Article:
Members of the St. Francis in the Foothills Methodist Church are hosting a two-part public discussion about Sunni and Shia Islam and the shaken balance of power between the two sects since the beginning of the second Iraq war.
Following an introductory potluck, Dr. Michael D. Berdine, former administrator of the Islamic Center of Tucson, will facilitate the July 22 gathering and will give a primer on Shia and Sunni Islam. The July 25 meeting will delve deeper into Shia Islam and focus on the arguments made in Vali Nasr's book The Shia Revival: How Conflicts Within Islam Will Shape the Future.
Nasr, professor of Middle East studies and South Asian politics at the Naval Postgraduate School, argues that the Shia Crescent--stretching from Lebanon and Syria, through Iraq and Iran, and into parts of Pakistan and India--is gathering strength in the aftermath of Saddam Hussein's fall, and is cementing linkages transcending political and linguistic borders--linkages that could lead to a new map of the Middle East.
"We need to understand the conflict between Shia and Sunni Islam," says Elizabeth Fimbres, one of the events' organizers, "because it affects the whole region and because it is at the center of a conflict the United States is involved in."
Recognizing that the American public is essentially ignorant about Sunni and Shia Islam, the events' sponsors--the Interfaith Unlearning Racism Task Force of Congregation Ner Tamid and the Islamic Center of Tucson--hope the event will contribute to the mission of promoting interfaith understanding and the reduction of conflict between people, Fimbres said.
"We hope that people will come with open minds and learn about these things that are so important in our lives and our countries' lives," Fimbres said.
Both events are free of charge. --S.S.
Do the undefeated, Furious Truckstop Waitresses have enough heart to fend off the hungry, up-and-coming Copper Queens?
Sure, the waitresses are working class, and nobody can deny the angst of the oppressed worker--that shit doesn't just go away with a couple of wins. But it's undeniable that the FTW are going to need to be on top of their game to hack it against the straight-out-of-the-mines Copper Queens, who last month proved that with a little organization, even ruthless would-be dictators can fall.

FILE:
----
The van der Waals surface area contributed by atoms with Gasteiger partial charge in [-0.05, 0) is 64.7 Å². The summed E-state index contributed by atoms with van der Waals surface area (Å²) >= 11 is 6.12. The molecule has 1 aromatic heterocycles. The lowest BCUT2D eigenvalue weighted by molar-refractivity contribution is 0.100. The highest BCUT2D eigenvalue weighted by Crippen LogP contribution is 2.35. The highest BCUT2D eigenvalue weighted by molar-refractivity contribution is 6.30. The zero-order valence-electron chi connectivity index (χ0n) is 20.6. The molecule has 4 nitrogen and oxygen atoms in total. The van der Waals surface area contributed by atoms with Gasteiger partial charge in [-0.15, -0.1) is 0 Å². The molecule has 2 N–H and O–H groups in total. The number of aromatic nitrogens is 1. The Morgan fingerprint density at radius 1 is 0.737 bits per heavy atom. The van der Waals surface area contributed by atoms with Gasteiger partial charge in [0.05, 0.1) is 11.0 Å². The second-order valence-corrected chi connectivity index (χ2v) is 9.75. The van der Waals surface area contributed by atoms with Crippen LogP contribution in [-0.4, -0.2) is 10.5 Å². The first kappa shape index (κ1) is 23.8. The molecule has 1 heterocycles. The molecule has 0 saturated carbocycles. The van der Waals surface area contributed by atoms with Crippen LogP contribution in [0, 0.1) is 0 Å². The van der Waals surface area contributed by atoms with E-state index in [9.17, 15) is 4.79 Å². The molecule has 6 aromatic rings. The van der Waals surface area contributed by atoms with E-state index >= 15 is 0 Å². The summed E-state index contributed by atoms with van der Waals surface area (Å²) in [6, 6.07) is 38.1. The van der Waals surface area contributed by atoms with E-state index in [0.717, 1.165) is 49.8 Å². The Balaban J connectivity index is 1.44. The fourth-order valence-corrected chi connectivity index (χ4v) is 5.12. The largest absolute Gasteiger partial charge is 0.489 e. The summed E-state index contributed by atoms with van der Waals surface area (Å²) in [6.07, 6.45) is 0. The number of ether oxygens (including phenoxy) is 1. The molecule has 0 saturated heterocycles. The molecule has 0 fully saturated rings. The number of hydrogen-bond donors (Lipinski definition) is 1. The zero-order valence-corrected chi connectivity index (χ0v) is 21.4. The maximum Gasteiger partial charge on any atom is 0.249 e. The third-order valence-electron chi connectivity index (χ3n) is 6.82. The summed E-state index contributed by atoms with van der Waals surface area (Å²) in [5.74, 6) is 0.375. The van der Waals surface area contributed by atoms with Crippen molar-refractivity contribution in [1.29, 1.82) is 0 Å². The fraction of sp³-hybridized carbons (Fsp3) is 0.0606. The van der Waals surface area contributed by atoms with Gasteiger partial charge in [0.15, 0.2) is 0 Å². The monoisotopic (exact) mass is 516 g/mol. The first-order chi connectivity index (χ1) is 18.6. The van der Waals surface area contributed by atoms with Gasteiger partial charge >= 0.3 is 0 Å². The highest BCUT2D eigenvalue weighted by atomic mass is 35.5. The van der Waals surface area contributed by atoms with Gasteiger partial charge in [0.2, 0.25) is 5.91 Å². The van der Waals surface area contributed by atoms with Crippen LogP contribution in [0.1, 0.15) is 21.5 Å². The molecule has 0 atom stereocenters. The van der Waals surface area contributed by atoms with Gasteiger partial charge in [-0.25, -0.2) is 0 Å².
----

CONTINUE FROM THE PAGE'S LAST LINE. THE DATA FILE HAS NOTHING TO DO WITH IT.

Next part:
That's when the Copper Queens entered the rink with a vengeance, sending their statist opponents, the Iron Curtain (a skate team of former KGB agents), tumbling like the Berlin Wall, in a surprising upset, 106-71.
The Queens will be entering the rink this Saturday with a newfound momentum that seems to be sending a shiver of fear up the spines of the Furious Waitresses.
"The Copper Queens are a good team, better than anyone imagined they would be ... and we're going to have a hard time stopping their captain, Dirty Teri," said Sloppy Flo, a FTW jammer.
Yet, even though the Queens have inspired that horrid shiver of fear, will it be enough to topple the stars of the Tucson Roller Derby? The oldest and most established of the Tucson Roller Derby teams, the Waitresses are called furious for a reason. After years of slinging hash to obnoxious truckers, these two-time season champions know how to hold their own.
How this battle will pan out is anybody's guess, but one thing is certain: This is one blue-collar brawl you don't want to miss.
You can check out the action for $10 at the door. Kids 12 and younger get in free with an adult. Call 390-1454 or visit the Roller Derby Web site for more information. --S.S.